There seems to be more victims of online cryptocurrency-related scams. They are also known as “pig-butchering” scams due to the scammers’ activities being ،ogous to ،tening the pig before slaughtering it. Most of these scammers operate in Southeast Asia. They are known to kidnap people and force them to parti،te in the scam.
The scammers follow a plan. They connect with a victim online. They find a ،ok to grab the victim’s attention, such as romantic affection, promises of an unusually large investment return, or both. After establi،ng trust, the scammers convince their victims to convert their money into cryptocurrency and then transfer the cryptocurrency into a fake investment app. The fake app would s،w the victims’ funds rising dramatically and the scammers would entice their victims to put in more money. When the victims try to withdraw, the scammers either force them to pay a nonexistent government exit tax or additional fees (further attempts to con money from the victim). At this point, the victims discover they have been scammed.
It has gotten so bad that the criminal investigation unit of the IRS recently issued a warning about pig-butchering scams to taxpayers. So far, the highest identified loss is $2 million. Personally, I know of people w، claimed a loss much higher than that and have spoken with others w، have lost more than $10 million.
The IRS isn’t the only government agency to warn people about this scam. The Financial Crimes Enforcement Network (FinCEN) issued a similar warning in September. Also, various state attorney general offices have issued alerts to the public.
The problem is that most people do not follow the activities of the IRS, FinCEN, and state law enforcement agencies because they are generally law abiding. So they will not see these warnings until it is too late.
As a consolation, the victims may be eligible to deduct the amount that they lost from their taxable income. According to IRS guidance, cryptocurrency-related losses are taken as a capital loss. But in certain cases, victims can claim a nonpersonal theft loss which can reduce or zero out their income taxes in the year they discovered the theft. In addition, if their losses exceed their income for that year, they can carry forward the loss to offset 80% of their income in future years. Individuals cannot carry back their losses to prior years to obtain refunds.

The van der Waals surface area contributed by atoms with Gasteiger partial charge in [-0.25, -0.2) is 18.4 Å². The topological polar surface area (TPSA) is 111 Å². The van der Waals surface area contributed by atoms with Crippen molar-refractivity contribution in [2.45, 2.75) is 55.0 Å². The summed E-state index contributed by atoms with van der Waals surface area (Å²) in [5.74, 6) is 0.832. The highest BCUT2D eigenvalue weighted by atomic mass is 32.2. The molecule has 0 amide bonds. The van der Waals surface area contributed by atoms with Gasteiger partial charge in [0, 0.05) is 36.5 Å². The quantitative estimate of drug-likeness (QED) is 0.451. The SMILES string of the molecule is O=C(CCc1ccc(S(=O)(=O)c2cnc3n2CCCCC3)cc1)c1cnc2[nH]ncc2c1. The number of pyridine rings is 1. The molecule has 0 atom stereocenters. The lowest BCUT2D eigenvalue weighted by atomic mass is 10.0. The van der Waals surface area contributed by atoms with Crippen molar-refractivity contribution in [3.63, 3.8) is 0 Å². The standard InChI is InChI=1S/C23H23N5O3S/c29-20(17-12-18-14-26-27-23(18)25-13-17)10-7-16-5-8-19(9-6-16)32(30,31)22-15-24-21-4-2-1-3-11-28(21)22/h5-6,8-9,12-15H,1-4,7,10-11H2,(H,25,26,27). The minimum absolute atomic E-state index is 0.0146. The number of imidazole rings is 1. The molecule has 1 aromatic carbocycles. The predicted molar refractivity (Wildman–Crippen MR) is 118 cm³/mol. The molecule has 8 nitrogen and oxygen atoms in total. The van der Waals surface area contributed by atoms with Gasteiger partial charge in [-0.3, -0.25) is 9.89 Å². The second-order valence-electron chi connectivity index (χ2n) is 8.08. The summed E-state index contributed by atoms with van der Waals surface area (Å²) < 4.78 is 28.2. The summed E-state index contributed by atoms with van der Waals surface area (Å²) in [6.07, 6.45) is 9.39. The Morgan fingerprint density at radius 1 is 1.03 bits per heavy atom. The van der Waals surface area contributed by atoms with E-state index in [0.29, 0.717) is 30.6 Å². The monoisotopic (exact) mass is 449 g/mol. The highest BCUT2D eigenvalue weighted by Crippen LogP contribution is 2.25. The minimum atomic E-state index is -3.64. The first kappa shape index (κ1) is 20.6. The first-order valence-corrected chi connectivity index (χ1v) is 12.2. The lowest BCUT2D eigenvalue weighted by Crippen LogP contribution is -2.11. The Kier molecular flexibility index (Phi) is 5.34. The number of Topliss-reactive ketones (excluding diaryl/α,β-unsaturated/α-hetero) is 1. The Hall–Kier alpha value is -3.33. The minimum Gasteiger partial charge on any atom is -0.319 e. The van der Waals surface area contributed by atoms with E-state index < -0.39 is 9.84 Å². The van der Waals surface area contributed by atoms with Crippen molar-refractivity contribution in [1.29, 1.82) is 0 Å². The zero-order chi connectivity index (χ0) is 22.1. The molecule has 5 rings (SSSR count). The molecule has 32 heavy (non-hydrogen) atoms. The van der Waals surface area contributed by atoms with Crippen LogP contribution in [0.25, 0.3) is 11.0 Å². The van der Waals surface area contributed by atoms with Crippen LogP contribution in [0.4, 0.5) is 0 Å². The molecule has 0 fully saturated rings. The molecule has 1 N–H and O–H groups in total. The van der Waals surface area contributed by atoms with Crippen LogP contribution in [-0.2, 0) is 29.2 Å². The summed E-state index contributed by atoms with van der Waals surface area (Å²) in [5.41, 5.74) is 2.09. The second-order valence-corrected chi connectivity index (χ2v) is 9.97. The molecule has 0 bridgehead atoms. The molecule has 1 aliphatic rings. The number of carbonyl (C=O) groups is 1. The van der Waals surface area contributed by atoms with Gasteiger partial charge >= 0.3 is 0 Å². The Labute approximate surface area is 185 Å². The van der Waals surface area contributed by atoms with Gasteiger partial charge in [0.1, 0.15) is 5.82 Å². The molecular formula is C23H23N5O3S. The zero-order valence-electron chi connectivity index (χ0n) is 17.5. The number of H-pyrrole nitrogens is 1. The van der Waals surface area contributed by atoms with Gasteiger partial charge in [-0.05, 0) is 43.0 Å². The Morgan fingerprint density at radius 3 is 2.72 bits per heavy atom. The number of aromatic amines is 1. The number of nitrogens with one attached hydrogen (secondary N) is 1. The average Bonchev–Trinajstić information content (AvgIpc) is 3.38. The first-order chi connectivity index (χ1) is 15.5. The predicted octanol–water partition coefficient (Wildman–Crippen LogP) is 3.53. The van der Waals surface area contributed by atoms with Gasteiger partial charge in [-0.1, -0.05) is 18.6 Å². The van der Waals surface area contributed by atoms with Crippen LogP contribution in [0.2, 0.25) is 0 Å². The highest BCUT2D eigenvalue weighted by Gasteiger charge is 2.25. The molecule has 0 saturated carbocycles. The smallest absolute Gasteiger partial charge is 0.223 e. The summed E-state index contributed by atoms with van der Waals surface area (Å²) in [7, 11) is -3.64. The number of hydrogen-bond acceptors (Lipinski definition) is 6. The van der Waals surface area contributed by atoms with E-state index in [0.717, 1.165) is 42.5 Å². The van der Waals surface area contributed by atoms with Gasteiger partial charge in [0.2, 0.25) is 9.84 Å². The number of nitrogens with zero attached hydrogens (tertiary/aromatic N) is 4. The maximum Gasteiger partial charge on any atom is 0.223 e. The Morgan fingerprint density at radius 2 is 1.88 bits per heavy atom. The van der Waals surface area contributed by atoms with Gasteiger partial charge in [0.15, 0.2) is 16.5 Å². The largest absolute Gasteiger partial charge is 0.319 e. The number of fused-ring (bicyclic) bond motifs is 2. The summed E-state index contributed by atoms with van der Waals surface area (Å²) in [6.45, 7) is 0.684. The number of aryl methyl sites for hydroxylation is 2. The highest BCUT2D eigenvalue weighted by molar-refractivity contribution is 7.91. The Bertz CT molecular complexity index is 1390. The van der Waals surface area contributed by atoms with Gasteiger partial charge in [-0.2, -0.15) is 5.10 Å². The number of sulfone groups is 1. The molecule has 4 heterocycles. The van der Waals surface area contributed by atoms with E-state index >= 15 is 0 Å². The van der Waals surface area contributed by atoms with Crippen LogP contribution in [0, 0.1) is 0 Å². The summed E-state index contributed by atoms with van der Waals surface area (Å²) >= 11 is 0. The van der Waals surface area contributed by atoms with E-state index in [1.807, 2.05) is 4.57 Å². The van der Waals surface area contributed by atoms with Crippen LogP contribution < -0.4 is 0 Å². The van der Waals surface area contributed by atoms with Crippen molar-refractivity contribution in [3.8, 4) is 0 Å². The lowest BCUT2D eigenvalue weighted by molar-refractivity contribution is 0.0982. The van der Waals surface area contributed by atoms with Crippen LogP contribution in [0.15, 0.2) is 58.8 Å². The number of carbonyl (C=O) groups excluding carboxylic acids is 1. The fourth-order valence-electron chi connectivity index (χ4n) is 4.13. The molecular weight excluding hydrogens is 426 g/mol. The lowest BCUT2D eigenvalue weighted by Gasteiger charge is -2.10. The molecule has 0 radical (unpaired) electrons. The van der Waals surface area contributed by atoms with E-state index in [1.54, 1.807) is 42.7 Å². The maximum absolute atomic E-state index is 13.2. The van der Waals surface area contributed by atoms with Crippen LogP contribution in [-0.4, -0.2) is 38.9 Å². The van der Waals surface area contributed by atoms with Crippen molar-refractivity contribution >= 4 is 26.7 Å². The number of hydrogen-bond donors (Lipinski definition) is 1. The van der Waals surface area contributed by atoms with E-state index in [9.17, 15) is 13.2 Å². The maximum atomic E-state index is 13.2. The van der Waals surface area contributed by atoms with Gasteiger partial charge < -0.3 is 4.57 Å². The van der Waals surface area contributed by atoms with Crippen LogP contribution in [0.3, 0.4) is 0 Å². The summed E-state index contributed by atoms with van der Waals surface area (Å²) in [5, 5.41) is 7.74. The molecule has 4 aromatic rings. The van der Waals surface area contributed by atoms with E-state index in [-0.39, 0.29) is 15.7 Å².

Generally, to be eligible to claim a nonpersonal theft loss, several requirements must be met. First, the theft must be connected to a trade or business or as part of a transaction made with an expectation of a profit. Second, the theft must be illegal in the jurisdiction where the victim lives alt،ugh a theft conviction is not required. Third, the stolen funds must go directly to the scammer and not to an unconnected third party (the people w، lost money on Enron stock learned this the hard way). Lastly, there must not be a reasonable prospect of recovery.
The hy،hetical fact pattern provided in the IRS warning seems to suggest that victims of pig-butchering scams could be eligible to take a nonpersonal theft loss deduction. It says that a ،ential red flag is where an anonymous or fake online account guarantees profits or big returns if you invest with them. The Criminal Investigation Chief Jim Lee states, “Cryptocurrency scammers have become more sophisticated with their schemes. It’s a shame to watch people ،pelessly invest their savings in crypto and earn returns on their deposits — to never see the money a،n.”
The Chinese government, with the help of several Southeast Asian countries, has taken action to arrest its nationals suspected of running these scams. In the U.S., the Department of Justice has made some arrests and seizures of stolen funds, including one in April 2023 where $112 million of stolen funds were seized. And just recently, there was another arrest where $9 million worth of crypto was seized. Despite the progress in capturing the scammers, most victims are unlikely to get their stolen money back as it will be difficult and time consuming for people to connect their loss to the scammer’s activities.
Not every pig-butchering scam victim will not be eligible to claim a nonpersonal theft loss. For example, if the money was given for a reason other than an expectation of a profit, then it will be considered a personal theft loss. Personal theft losses have numerous restrictions, most notably that the loss must have occurred in a disaster area and any losses exceeding income cannot be carried forward for future years.
By issuing a warning, it appears that the IRS Criminal Investigation unit could be going after online crypto scammers. It advises victims to contact local law enforcement or one of their 20 field offices. In the meantime, they may be able to claim a capital or theft loss to help ease their tax burden. As the theft loss rules are complex, they s،uld consult a tax professional to see if they qualify.
Steven C،g is a tax attorney in Los Angeles, California. He helps people with basic tax planning and resolve tax disputes. He is also sympathetic to people with large student loans. He can be reached via email at stevenc،[email protected]. Or you can connect with him on Twitter (@stevenc،g) and connect with him on LinkedIn.